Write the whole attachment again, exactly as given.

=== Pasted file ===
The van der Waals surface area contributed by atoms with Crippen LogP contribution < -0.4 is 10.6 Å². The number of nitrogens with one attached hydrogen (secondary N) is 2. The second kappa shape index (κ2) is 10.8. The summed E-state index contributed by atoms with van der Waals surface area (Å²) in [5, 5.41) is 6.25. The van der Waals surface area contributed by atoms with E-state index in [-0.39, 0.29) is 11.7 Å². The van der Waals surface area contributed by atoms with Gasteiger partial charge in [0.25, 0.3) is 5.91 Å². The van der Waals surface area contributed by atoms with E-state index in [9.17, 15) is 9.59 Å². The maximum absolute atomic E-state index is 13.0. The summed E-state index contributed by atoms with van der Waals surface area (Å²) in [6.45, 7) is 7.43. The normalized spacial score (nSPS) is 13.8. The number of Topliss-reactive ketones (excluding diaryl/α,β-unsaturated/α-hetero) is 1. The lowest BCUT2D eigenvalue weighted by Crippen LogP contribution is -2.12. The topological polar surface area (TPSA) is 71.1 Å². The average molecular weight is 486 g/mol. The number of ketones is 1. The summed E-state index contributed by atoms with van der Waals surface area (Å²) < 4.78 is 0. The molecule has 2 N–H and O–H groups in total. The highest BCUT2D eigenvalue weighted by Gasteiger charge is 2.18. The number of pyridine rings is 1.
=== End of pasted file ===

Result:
The van der Waals surface area contributed by atoms with Crippen LogP contribution < -0.4 is 10.6 Å². The number of nitrogens with one attached hydrogen (secondary N) is 2. The second kappa shape index (κ2) is 10.8. The summed E-state index contributed by atoms with van der Waals surface area (Å²) in [5, 5.41) is 6.25. The van der Waals surface area contributed by atoms with E-state index in [-0.39, 0.29) is 11.7 Å². The van der Waals surface area contributed by atoms with Gasteiger partial charge in [0.25, 0.3) is 5.91 Å². The van der Waals surface area contributed by atoms with E-state index in [9.17, 15) is 9.59 Å². The maximum absolute atomic E-state index is 13.0. The summed E-state index contributed by atoms with van der Waals surface area (Å²) in [6.45, 7) is 7.43. The normalized spacial score (nSPS) is 13.8. The number of Topliss-reactive ketones (excluding diaryl/α,β-unsaturated/α-hetero) is 1. The lowest BCUT2D eigenvalue weighted by Crippen LogP contribution is -2.12. The topological polar surface area (TPSA) is 71.1 Å². The average molecular weight is 486 g/mol. The number of ketones is 1. The summed E-state index contributed by atoms with van der Waals surface area (Å²) < 4.78 is 0. The molecule has 2 N–H and O–H groups in total. The highest BCUT2D eigenvalue weighted by Gasteiger charge is 2.18. The number of pyridine rings is 1.